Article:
Monetarily, it was obvious from the very beginning that Alana and I were extremely privileged, even to us.  We literally lived a 'luxurious' life in Lithuania - we were able to travel many weekends, went to the spa, lived in one of the most expensive apartments in town, could buy any food we wanted, and could go out to restaurants and movie theatres multiple times a week if we felt the urge.  In our case, it was because the exchange rate was phenomenal - we could do all these activities at half the price we would normally pay in Canada.  Where else could you get a nice apartment for $250/month?  With our friends, we literally went out to a restaurant twice the entire summer - and once was just for drinks.  When we would invite them to join us, money was the most often reason as to why they could not come.  With the children, we were able to take them out for ice cream, coffee, to grocery shop, and provide little treats such as gum, candy and colouring books.  I sometimes felt embarrassed that I could afford to do all these things - why should I be able to do all these fun and social activities, when these children have next to nothing to call their own, and my friends can barely afford to put gas in their cars?  What makes me so special?  I realize that this is just part of the whole international experience.  I am fortunate to come from a country where I am able to spend money on more than just the 'necessities' of life, and have a family that supports and helps me when needed. 

While our 'richness' initially appeared as a positive to Alana and me, it ultimately backfired on us, becoming our biggest burden.  During our last weekend in Alytus, our keys and cell phone were stolen from our apartment.  The next night, three men attempted to break into our apartment while we were home, unable to call for help.  It literally was the most terrifying experience of my life, and one that I never wish to surpass.  Thinking about the reasons why these men would want to do this, two come to mind: 1) We had nice new laptops, MP3 players, cameras, money... all the luxuries that most Lithuanians can only dream of... and 2) We were two females living alone that should be 'put in our place'... we should learn our proper gender roles (please see past blogs for more info).  Either way, our comforting Canadian privileges of money and the standard of gender equality that we are accustomed to were shattered.  Alana and I were lucky that night, 'privileged' have you will: they did not succeed in entering our apartment, despite their numerous attempts.  We were fortunate enough to have friends and a boss that did everything in their power to help us, and we returned to Canada - shaken, but in one piece.  I realize however that this is not an experience that could only happen in Lithuania; this could happen to me here in Aurora, in South Africa, in France, in Australia.  Privilege is not only evident when traveling to another country - it is seen be all at all times.  I was foolish to think that my privileges were only noticed by me.  Though I never intended to flaunt my fortunate lifestyle in front of others, I think that some became bitter by all the opportunities that are available to me.  It disgusts me, because I know that I don't deserve to have more than anyone else.  The question is, how can I go about rectifying this?  Is it even possible?  If I give my money away to those in need, does that make it all better?  Or is that just a cop-out?  I will still be a white middle-class Canadian after all, with 'the world at my fingertips'.  Truthfully, I have absolutely no idea how to go about making the world a more equitable place.  I hope that by listening, thinking, feeling and growing hopefully one day I will have a better outlook on privilege.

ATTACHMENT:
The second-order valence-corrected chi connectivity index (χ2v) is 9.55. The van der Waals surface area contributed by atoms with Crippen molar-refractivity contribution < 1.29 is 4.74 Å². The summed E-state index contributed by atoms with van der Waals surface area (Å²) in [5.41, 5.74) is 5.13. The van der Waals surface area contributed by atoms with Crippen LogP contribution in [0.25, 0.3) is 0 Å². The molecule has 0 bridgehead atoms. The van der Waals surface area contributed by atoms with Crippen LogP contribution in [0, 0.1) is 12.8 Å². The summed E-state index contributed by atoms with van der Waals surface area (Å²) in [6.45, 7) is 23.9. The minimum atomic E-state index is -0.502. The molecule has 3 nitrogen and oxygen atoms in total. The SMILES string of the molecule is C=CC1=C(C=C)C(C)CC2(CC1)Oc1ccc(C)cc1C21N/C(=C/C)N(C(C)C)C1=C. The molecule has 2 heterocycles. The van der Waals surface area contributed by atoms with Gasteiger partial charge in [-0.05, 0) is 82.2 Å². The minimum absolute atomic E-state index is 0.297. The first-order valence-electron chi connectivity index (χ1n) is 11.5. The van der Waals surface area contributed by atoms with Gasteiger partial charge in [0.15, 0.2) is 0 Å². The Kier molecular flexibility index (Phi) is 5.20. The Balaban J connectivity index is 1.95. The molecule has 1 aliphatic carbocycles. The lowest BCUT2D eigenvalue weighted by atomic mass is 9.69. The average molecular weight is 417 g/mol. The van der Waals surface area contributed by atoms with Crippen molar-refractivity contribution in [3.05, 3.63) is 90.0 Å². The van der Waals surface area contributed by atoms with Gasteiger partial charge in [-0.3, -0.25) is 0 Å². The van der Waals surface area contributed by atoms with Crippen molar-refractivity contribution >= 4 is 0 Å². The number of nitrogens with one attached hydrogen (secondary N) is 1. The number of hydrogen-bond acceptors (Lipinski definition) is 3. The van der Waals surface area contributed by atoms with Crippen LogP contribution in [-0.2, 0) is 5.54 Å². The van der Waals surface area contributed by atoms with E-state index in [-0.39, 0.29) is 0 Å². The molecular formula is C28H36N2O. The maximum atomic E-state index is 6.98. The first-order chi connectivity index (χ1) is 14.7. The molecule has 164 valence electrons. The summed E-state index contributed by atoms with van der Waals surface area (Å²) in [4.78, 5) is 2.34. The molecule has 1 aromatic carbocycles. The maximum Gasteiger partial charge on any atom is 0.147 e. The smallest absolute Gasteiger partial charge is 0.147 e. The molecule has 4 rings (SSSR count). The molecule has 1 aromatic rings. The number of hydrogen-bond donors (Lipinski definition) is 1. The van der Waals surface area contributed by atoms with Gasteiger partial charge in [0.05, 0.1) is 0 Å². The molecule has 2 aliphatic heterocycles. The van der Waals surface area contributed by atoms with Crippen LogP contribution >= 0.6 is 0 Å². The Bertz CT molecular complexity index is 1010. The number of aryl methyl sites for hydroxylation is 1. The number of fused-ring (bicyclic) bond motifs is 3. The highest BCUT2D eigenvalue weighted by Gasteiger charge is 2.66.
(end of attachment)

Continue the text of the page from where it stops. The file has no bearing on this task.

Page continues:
I thank you all for reading my ramblings - I hope that my thoughts were easy to follow, and that perhaps you too were able to identify with me on some level.  My experience in Lithuania is one that will forever be looked on with fondness, appreciation, laughter, tears and most importantly, love.  These children opened my eyes to the reality of the world, and the perserverence and kindness that is possible in all.  I hope that I have been able to make an imprint on their hearts just as they have on mine.  To Globos Namai, A? myliu jus, forever and always!